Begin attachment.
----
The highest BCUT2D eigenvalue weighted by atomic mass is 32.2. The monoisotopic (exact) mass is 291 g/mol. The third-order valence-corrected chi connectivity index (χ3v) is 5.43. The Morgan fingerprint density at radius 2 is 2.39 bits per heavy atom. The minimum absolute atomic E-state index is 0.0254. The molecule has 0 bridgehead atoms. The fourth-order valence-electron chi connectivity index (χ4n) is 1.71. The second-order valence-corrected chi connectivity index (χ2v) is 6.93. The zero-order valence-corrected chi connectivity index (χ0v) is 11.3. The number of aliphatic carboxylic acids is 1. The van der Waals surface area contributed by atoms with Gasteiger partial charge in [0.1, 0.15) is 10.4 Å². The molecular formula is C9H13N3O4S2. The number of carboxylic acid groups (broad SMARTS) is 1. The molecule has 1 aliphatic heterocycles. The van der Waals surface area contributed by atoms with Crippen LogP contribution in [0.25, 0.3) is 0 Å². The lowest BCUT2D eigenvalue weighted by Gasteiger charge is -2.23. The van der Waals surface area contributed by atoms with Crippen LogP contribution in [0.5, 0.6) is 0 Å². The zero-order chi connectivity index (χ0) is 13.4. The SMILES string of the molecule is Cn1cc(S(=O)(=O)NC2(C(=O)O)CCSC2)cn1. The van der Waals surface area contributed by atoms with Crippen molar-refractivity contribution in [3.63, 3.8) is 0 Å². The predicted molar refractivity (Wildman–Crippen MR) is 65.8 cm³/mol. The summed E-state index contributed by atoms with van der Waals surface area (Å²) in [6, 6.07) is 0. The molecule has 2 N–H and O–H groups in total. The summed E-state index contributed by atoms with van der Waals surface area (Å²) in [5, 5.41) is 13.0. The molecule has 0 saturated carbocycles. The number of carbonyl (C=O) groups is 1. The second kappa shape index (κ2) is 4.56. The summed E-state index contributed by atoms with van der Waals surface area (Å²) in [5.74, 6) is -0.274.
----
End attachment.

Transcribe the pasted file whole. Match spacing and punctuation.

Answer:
The highest BCUT2D eigenvalue weighted by atomic mass is 32.2. The monoisotopic (exact) mass is 291 g/mol. The third-order valence-corrected chi connectivity index (χ3v) is 5.43. The Morgan fingerprint density at radius 2 is 2.39 bits per heavy atom. The minimum absolute atomic E-state index is 0.0254. The molecule has 0 bridgehead atoms. The fourth-order valence-electron chi connectivity index (χ4n) is 1.71. The second-order valence-corrected chi connectivity index (χ2v) is 6.93. The zero-order valence-corrected chi connectivity index (χ0v) is 11.3. The number of aliphatic carboxylic acids is 1. The van der Waals surface area contributed by atoms with Gasteiger partial charge in [0.1, 0.15) is 10.4 Å². The molecular formula is C9H13N3O4S2. The number of carboxylic acid groups (broad SMARTS) is 1. The molecule has 1 aliphatic heterocycles. The van der Waals surface area contributed by atoms with Crippen LogP contribution in [0.25, 0.3) is 0 Å². The lowest BCUT2D eigenvalue weighted by Gasteiger charge is -2.23. The van der Waals surface area contributed by atoms with Crippen LogP contribution in [0.5, 0.6) is 0 Å². The zero-order chi connectivity index (χ0) is 13.4. The SMILES string of the molecule is Cn1cc(S(=O)(=O)NC2(C(=O)O)CCSC2)cn1. The van der Waals surface area contributed by atoms with Crippen molar-refractivity contribution in [3.63, 3.8) is 0 Å². The predicted molar refractivity (Wildman–Crippen MR) is 65.8 cm³/mol. The summed E-state index contributed by atoms with van der Waals surface area (Å²) in [6, 6.07) is 0. The molecule has 2 N–H and O–H groups in total. The summed E-state index contributed by atoms with van der Waals surface area (Å²) in [5, 5.41) is 13.0. The molecule has 0 saturated carbocycles. The number of carbonyl (C=O) groups is 1. The second kappa shape index (κ2) is 4.56. The summed E-state index contributed by atoms with van der Waals surface area (Å²) in [5.74, 6) is -0.274.